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Setback for campaign to eradicate Guinea worm disease


Arabella Gray discusses new research investigating the role of domestic dogs in sustaining Guinea worm disease in Africa.

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This is a compelling example of the need for a One Health approach to achieve successful disease eradication

Domestic dogs have emerged as a potential animal reservoir of Guinea worm disease (GWD), prompting concern that the animals are a likely source of GWD in people, according to research published by a team at the University of Exeter.

GWD, or dracunculiasis, was set to become the second human disease in history to be eradicated, following a remarkably successful eradication campaign – reported cases have fallen from 3.5 million across 21 countries in 1986, to just 28 in 2018. The majority of these recent cases were found in Chad, but the disease is also still endemic in Ethiopia, South Sudan, Mali and Angola. This impressive progress in reducing the number of cases in people is due to basic public health measures, surveillance, clean water pumps and improved education.

However, the recent detection of clusters of Guinea worm infection in domestic dogs, published in PLoS Neglected Tropical Diseases, could be a major setback in its eradication as little is known about the epidemiology of Guinea worm in its non-human hosts.

GWD is a debilitating neglected tropical disease caused by the nematode Dracunculus medinensis, and its fidelity to human hosts made it the first parasitic disease to be targeted for eradication. The transmission pathways in people are well documented, and usually include drinking water that is contaminated with copepods (‘water fleas’), infected with worm larvae. The larvae penetrate the wall of the intestine and migrate, mature and reproduce before female worms expel more larvae from a blister in the skin that forms where the worm exits its human host.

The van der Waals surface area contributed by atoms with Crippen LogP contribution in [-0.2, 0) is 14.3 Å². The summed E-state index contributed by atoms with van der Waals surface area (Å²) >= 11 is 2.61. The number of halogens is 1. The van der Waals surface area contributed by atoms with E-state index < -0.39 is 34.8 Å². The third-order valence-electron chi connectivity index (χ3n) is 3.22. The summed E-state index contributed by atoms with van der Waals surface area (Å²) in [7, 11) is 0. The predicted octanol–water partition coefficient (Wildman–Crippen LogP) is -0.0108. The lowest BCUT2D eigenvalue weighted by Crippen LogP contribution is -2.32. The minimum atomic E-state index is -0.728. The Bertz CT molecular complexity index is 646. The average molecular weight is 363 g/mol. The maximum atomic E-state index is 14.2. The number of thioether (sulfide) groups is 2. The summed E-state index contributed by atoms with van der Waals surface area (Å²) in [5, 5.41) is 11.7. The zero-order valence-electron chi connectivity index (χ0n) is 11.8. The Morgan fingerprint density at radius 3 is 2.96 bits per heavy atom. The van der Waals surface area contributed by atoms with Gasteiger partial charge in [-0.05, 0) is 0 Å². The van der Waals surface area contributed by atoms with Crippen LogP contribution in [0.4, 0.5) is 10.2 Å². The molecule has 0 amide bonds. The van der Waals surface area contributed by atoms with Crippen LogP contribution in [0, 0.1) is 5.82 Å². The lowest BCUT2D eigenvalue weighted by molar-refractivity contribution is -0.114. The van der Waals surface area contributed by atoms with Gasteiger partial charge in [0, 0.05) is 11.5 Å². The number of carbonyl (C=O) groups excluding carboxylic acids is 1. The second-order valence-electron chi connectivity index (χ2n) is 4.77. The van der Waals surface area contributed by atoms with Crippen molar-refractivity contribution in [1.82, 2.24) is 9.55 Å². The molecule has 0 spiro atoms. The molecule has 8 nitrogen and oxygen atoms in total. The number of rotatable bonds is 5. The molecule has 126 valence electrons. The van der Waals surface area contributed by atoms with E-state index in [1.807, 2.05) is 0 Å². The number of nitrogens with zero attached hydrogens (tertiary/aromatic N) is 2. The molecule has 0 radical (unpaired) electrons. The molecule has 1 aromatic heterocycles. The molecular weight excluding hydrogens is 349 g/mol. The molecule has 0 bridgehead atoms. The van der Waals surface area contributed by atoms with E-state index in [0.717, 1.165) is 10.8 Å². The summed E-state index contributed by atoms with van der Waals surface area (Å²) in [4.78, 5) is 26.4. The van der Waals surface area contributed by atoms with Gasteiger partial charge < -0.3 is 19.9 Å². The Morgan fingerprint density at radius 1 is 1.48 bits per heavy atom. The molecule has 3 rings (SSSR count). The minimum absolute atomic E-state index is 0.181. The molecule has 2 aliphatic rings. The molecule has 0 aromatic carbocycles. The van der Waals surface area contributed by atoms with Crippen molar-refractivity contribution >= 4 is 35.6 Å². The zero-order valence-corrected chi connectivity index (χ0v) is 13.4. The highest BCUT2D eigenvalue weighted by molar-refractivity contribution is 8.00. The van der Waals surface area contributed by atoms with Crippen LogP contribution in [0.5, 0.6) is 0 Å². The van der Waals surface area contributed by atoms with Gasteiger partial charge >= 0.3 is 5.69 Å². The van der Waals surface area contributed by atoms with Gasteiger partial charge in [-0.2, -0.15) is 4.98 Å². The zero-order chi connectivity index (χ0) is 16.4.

Although direct transmission from dogs to people is not possible, there are concerns that dogs may shed Guinea worm larvae in shared environments. Indeed, the infection transmission pathways for dogs are currently unknown, but there are two main possibilities: dogs may follow the classical pathway, as in people, and drink water containing infected copepods, or they may consume paratenic hosts, such as fish or amphibians, that have themselves consumed infected copepods.

The rationale behind this second, novel putative pathway is the high levels of seasonal fishing in Chad, and the likelihood of dogs consuming uncooked entrails and scraps and therefore being exposed to Guinea worm larvae. Consequently, to understand the epidemiology and control of Guinea worm in dogs, the research focused on the ecology and diet of free-ranging dogs, their access to water and their consumption of aquatic foods.

The team from the University of Exeter – in collaboration with the World Health Organization and The Carter Center – used GPS trackers fitted to collars to determine the location and ranging of dogs at various study sites along the Chari River in Chad. They also performed stable isotope analysis of samples of the dogs’ whiskers and from putative food items to understand the variation and composition of the dogs’ diets.

Results from the studies in Chad (in 2016 and in 2018/19) showed that the majority of dogs visited only a small number of ponds close to their households. Additionally, the households that provided clean water to their dogs displayed a significantly reduced risk of Guinea worm infection, indicating that the classical transmission pathway operates in dogs.

By determining the growth rate of the dogs’ whiskers, the team was able to associate sections of the whiskers progressively with a dog’s diet going back in time. Not only did this stable isotope analysis indicate that fish and wildlife made up a noteworthy proportion of the dogs’ diets, it also highlighted the monthly variation in the diet for each individual dog.

Subsequently, the team was able to narrow down dogs’ main fish consumption to a period between March and May – this is during dry season, and correlates with a major increase in fishing and human activity.

By focusing disease management on these seasonal patterns linked to human behaviour, control measures can be much more targeted, and therefore effective. Robbie McDonald, one of the ecologists on the team, described the study as a ‘compelling example of the need for a One Health approach to achieve successful disease eradication’.

• This paper was discussed at the World One Health congress, held virtually on 30 October–3 November. ●

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